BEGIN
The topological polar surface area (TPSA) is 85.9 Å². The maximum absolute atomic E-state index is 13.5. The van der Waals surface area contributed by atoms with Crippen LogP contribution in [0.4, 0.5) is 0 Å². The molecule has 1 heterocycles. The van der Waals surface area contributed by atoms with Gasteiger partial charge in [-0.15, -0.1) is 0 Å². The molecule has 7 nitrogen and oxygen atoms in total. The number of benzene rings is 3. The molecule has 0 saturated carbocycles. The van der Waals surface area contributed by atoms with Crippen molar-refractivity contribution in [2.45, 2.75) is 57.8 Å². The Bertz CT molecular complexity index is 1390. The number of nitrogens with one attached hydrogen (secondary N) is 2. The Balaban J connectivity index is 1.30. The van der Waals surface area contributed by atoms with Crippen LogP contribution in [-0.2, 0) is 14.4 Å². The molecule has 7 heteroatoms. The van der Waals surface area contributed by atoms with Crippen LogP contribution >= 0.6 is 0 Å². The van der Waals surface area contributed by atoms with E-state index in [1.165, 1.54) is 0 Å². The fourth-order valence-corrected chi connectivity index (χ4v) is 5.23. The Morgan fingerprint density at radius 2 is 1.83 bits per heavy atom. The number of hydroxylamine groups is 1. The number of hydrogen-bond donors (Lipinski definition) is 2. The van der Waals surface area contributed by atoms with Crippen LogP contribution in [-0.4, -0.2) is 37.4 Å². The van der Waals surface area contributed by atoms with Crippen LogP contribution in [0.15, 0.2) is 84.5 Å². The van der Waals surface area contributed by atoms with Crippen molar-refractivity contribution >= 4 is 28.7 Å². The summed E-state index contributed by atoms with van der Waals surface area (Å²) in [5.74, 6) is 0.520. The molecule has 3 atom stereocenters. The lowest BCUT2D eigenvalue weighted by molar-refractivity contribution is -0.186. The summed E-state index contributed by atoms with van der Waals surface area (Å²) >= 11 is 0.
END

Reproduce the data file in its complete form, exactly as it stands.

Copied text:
The topological polar surface area (TPSA) is 85.9 Å². The maximum absolute atomic E-state index is 13.5. The van der Waals surface area contributed by atoms with Crippen LogP contribution in [0.4, 0.5) is 0 Å². The molecule has 1 heterocycles. The van der Waals surface area contributed by atoms with Gasteiger partial charge in [-0.15, -0.1) is 0 Å². The molecule has 7 nitrogen and oxygen atoms in total. The number of benzene rings is 3. The molecule has 0 saturated carbocycles. The van der Waals surface area contributed by atoms with Crippen molar-refractivity contribution in [2.45, 2.75) is 57.8 Å². The Bertz CT molecular complexity index is 1390. The number of nitrogens with one attached hydrogen (secondary N) is 2. The Balaban J connectivity index is 1.30. The van der Waals surface area contributed by atoms with Crippen LogP contribution in [-0.2, 0) is 14.4 Å². The molecule has 7 heteroatoms. The van der Waals surface area contributed by atoms with Crippen LogP contribution >= 0.6 is 0 Å². The van der Waals surface area contributed by atoms with E-state index in [1.165, 1.54) is 0 Å². The fourth-order valence-corrected chi connectivity index (χ4v) is 5.23. The Morgan fingerprint density at radius 2 is 1.83 bits per heavy atom. The number of hydroxylamine groups is 1. The number of hydrogen-bond donors (Lipinski definition) is 2. The van der Waals surface area contributed by atoms with Crippen LogP contribution in [-0.4, -0.2) is 37.4 Å². The van der Waals surface area contributed by atoms with Crippen LogP contribution in [0.15, 0.2) is 84.5 Å². The van der Waals surface area contributed by atoms with Crippen molar-refractivity contribution >= 4 is 28.7 Å². The summed E-state index contributed by atoms with van der Waals surface area (Å²) in [5.74, 6) is 0.520. The molecule has 3 atom stereocenters. The lowest BCUT2D eigenvalue weighted by molar-refractivity contribution is -0.186. The summed E-state index contributed by atoms with van der Waals surface area (Å²) >= 11 is 0.